Earlier in the season, when snow is present, you traverse the snow to the spot where the rungs start. In early August, though—when we did it—you hike down and back up again to the trail. The hike down was a simple walk, but the hike up was actually what mountain climbers call “scrambling.”

Via Ferrata whistler mountain

Carrying a broken ski pole he found, Doug scrambles through a crack in the rock. Photo: Timothy Baker

Scrambling is climbing and clambering over rocks freestyle, with no set trail. The boys were in boy heaven. I was worried because we weren’t to the beginning of the safety cable just yet. If they fell, other rocks would break their fall.

Via Ferrata whistler mountain

Wendy is more at home in the canyons of Manhattan than scrambling up a mountain peak. Photo: Timothy Baker

In the distance, we could see the group ahead of us. So we could see where we were expected to go. Up there? Really?

Via Ferrata whistler mountain

Charlie stops for a little natural refreshment. Photo: Timothy Baker

At the starting point of the climb came our first gut check. There were several aluminum ladders attached via cables to the mountain and going almost straight up.

Via Ferrata whistler mountain

Our first gut check. Josh leads the way up the ladder to the start of the trail. Photo: Timothy Baker

Each of us clipped both our lanyards to the first safety cable. We started the climb, leap-frogging one set of lanyards and carabiners over the other every six feet or so past where the cable was anchored.

Via Ferrata whistler mountain

Doug climbs the first series of rungs. Photo: Timothy Baker

As Dad, I was constantly watching everyone’s lanyards to make sure that the carabiners had properly attached and closed. If one of us were to stumble and fall, we would fall only as far as the next safety-cable anchor.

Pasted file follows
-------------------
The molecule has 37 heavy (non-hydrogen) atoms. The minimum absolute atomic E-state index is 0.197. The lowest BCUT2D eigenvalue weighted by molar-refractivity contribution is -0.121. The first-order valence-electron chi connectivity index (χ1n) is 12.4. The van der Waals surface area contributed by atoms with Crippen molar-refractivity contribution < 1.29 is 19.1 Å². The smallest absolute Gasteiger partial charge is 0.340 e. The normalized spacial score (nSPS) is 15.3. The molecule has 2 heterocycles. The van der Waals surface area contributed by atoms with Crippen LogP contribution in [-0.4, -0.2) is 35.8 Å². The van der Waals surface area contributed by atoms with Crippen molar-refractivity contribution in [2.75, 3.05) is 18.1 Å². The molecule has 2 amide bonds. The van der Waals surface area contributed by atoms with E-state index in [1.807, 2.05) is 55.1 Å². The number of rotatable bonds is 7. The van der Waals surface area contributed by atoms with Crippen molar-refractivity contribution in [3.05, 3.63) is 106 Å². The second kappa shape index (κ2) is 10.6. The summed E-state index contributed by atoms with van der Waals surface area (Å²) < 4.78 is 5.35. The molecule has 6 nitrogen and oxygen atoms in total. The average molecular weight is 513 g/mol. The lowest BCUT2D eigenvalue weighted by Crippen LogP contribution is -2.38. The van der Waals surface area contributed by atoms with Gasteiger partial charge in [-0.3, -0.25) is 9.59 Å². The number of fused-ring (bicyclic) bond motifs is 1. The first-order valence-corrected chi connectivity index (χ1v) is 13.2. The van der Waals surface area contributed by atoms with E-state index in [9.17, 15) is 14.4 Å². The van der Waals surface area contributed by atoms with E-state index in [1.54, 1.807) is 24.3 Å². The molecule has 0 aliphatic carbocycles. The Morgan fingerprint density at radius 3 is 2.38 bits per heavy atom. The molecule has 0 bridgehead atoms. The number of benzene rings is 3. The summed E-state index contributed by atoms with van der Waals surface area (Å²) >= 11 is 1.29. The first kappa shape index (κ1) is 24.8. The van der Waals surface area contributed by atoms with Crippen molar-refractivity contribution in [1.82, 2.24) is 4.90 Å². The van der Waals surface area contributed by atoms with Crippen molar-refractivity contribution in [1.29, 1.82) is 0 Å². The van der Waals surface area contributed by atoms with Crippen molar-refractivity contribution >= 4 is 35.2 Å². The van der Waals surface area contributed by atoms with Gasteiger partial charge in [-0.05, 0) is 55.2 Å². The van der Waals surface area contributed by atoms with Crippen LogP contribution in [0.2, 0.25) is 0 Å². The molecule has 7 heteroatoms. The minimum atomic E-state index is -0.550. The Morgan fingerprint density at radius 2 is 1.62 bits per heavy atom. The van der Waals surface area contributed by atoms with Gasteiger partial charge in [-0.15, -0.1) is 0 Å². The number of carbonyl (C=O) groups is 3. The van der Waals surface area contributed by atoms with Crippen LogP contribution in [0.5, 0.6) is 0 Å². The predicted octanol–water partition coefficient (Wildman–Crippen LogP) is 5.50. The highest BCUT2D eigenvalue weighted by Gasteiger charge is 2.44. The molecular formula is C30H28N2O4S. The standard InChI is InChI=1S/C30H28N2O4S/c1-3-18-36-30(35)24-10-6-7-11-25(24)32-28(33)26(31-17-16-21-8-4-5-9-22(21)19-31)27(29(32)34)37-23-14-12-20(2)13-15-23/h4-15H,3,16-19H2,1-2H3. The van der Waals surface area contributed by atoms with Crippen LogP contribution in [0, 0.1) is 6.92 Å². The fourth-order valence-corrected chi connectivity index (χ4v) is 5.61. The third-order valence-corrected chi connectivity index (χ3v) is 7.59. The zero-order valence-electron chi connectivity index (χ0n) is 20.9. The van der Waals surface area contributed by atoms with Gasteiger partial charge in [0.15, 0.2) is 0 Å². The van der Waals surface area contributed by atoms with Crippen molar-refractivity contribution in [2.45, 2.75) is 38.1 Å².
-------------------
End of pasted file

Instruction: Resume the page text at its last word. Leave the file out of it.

Via Ferrata whistler mountain

A natural ledge makes a perfect place for Charlie to use panorama mode. Photo: Timothy Baker

On several occasions we witnessed natural rock slides: Steamer-trunk-sized boulders, probably loosened by the weight and thawing of the snow and ice, broke off the mountain peak and slid down the snow chute well away from our vertical trail.

Via Ferrata whistler mountain

Back on the climb. Photo: Timothy Baker

The rungs themselves are not actually iron. They’re steel rebar inserted into holes drilled into the rock and epoxied in place. (“Via Rebar” just doesn’t sound exotic enough for marketing.) The experience is sometimes like climbing a ladder, but sometimes the rungs are at uneven intervals, or are offset, or both. In several spots there were no rungs at all, as there were natural handgrips and footholds in the rock. Josh challenged us to try not to use the rungs if we could use the natural rock (while still attached to the safety line, of course). The boys took the challenge whenever they could. Wendy did not.

There were a couple of tricky sections (called “technical” by real mountain climbers) where a bit of reach was needed to grab the rungs. On the toughest section, it was a little like a game of Twister. (Left foot blue. Right hand blue.) In that section Wendy needed encouragement from Josh (and his climbing rope).

Via Ferrata whistler mountain

Mountain guide Josh gives Wendy a little physical encouragement. Photo: Timothy Baker

Via Ferrata whistler mountain

If the toes of Doug’s shoes give out, I’m wearing him. Photo: Timothy Baker

Via Ferrata whistler mountain

From below, we could see the early group on the last section of the climb. Photo: Timothy Baker

Via Ferrata whistler mountain

Wendy uses a natural foothold where there weren’t any rungs. Photo: Timothy Baker

We probably took a little more time than most groups because I didn’t want to unnecessarily stress my knee or my wife. The final “push” to the top of the trail—at 7,160 feet—was straight up. As we cleared the top of the trail, it was a little weird to see all the people who had ridden the chairlift up.

Via Ferrata whistler mountain

The summit. The views were our reward. Photo: Timothy Baker

Typically we are them: mere passengers in our adventure travels. This time, though, we had gotten up there the hard way—and it gave us a sense of accomplishment that is rare. We also felt relief that (1) we were coming back with the same number of (un-mangled) kids we’d started with. (2) I didn’t need to be winched off the mountain because of my knee. (3) None of my cameras had smashed into the rocks. This was Alpine Climbing 101 and a great introduction to a sport I will never take up.